Confessions of Faith in Early Modern England
Publication Year: 2014
As seventeenth-century England wrestled with the aftereffects of the Reformation, the personal frequently conflicted with the political. In speeches, political pamphlets, and other works of religious controversy, writers from the reign of James I to that of James II unexpectedly erupt into autobiography. John Milton famously interrupts his arguments against episcopacy with autobiographical accounts of his poetic hopes and dreams, while John Donne's attempts to describe his conversion from Catholicism wind up obscuring rather than explaining. Similar moments appear in the works of Thomas Browne, John Bunyan, and the two King Jameses themselves. These autobiographies are familiar enough that their peculiarities have frequently been overlooked in scholarship, but as Brooke Conti notes, they sit uneasily within their surrounding material as well as within the conventions of confessional literature that preceded them.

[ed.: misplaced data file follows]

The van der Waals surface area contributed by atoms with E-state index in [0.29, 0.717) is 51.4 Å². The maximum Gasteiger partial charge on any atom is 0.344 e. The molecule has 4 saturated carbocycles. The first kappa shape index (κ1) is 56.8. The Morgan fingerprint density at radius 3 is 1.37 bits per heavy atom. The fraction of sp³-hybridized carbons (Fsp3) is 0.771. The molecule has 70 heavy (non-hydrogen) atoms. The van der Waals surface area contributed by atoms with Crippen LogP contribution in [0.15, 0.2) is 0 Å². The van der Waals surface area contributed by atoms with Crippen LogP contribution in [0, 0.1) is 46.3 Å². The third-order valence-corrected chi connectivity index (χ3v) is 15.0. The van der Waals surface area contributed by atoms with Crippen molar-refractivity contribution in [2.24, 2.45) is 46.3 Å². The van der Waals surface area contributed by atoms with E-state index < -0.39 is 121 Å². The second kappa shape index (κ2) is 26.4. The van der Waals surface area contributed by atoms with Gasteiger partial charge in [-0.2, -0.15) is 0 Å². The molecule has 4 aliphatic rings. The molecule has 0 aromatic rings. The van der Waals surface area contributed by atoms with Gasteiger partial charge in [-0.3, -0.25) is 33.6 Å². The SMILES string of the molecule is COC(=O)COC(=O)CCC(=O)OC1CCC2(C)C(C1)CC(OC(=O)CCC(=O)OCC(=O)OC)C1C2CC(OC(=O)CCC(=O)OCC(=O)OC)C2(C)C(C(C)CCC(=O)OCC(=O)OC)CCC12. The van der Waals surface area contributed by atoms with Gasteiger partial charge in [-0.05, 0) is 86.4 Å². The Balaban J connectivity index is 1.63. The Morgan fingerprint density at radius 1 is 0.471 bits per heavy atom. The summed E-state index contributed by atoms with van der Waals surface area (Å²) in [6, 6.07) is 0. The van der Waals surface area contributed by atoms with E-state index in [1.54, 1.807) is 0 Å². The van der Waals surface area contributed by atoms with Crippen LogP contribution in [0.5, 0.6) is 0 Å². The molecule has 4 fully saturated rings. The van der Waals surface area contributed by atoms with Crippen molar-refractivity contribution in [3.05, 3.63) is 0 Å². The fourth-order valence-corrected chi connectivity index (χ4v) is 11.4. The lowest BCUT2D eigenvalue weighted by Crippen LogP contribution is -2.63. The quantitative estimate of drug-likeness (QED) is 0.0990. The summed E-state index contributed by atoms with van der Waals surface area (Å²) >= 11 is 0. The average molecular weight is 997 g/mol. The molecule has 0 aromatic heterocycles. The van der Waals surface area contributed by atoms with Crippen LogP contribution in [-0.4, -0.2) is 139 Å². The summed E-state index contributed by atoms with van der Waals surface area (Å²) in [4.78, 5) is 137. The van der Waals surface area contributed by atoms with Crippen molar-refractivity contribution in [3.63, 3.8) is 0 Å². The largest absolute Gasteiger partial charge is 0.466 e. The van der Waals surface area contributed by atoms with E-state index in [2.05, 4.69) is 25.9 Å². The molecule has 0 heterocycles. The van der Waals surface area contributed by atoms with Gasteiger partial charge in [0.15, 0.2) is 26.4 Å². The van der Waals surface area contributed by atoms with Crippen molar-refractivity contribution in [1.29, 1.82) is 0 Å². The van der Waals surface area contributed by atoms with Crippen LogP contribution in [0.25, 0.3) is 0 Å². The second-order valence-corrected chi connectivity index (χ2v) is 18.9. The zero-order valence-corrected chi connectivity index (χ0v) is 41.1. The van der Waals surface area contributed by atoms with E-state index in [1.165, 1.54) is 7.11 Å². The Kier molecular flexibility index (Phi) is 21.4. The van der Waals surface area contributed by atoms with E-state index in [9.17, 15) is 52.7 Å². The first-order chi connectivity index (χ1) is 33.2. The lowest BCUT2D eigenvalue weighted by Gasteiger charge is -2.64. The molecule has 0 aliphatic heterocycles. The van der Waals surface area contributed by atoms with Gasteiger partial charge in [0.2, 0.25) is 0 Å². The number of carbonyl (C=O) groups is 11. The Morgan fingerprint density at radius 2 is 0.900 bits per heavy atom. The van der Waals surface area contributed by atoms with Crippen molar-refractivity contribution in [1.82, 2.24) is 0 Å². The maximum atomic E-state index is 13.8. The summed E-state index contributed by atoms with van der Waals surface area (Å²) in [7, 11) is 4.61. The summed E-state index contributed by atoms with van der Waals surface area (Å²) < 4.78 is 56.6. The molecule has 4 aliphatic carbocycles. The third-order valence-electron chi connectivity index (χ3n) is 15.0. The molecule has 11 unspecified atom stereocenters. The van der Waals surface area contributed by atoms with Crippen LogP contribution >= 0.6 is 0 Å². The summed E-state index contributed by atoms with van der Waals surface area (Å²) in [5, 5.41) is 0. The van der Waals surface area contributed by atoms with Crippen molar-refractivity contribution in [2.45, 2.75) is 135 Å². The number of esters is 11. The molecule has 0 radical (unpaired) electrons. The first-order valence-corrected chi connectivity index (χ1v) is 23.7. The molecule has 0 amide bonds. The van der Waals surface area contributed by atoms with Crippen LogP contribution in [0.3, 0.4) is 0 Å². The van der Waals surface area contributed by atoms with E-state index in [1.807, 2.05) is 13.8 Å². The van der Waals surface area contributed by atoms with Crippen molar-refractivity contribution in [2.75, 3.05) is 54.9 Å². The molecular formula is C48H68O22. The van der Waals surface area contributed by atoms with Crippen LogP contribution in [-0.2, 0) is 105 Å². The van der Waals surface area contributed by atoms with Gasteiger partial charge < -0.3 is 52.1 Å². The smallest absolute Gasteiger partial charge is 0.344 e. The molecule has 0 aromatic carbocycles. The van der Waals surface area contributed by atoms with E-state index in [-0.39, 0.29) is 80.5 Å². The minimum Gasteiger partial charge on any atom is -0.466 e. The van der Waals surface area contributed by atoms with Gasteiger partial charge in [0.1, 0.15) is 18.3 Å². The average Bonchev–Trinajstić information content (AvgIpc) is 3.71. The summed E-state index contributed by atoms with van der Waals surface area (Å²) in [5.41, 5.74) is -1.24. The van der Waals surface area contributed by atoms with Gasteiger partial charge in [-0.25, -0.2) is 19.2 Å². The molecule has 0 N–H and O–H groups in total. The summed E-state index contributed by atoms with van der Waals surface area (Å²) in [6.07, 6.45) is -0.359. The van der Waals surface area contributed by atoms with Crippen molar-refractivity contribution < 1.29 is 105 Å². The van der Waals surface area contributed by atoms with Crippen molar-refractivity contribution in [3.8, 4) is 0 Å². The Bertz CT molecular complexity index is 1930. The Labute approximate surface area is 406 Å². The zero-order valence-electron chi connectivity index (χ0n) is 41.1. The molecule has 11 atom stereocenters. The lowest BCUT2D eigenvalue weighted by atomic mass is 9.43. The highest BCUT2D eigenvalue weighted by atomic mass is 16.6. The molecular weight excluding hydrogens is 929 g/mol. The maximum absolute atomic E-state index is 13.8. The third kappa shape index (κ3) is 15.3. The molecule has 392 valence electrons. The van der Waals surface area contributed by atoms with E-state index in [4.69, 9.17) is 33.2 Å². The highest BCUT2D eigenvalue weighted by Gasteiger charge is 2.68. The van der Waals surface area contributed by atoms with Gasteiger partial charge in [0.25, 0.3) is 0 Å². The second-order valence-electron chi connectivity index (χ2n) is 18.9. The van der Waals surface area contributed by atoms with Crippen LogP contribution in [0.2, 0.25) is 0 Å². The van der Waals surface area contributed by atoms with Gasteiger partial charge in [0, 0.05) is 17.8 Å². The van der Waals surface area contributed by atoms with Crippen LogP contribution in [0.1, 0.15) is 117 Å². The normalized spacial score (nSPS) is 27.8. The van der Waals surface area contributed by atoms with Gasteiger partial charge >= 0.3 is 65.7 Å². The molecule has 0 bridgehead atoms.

Confessions of Faith in Early Modern England positions works such as Milton's political tracts, Donne's polemical and devotional prose, Browne's Religio Medici, and Bunyan's Grace Abounding to the Chief of Sinners as products of the era's tense political climate, illuminating how the pressures of public self-declaration and allegiance led to autobiographical writings that often concealed more than they revealed. For these authors, autobiography was less a genre than a device to negotiate competing political, personal, and psychological demands. The complex works Conti explores provide a privileged window into the pressures placed on early modern religious identity, underscoring that it was no simple matter for these authors to tell the truth of their interior life—even to themselves.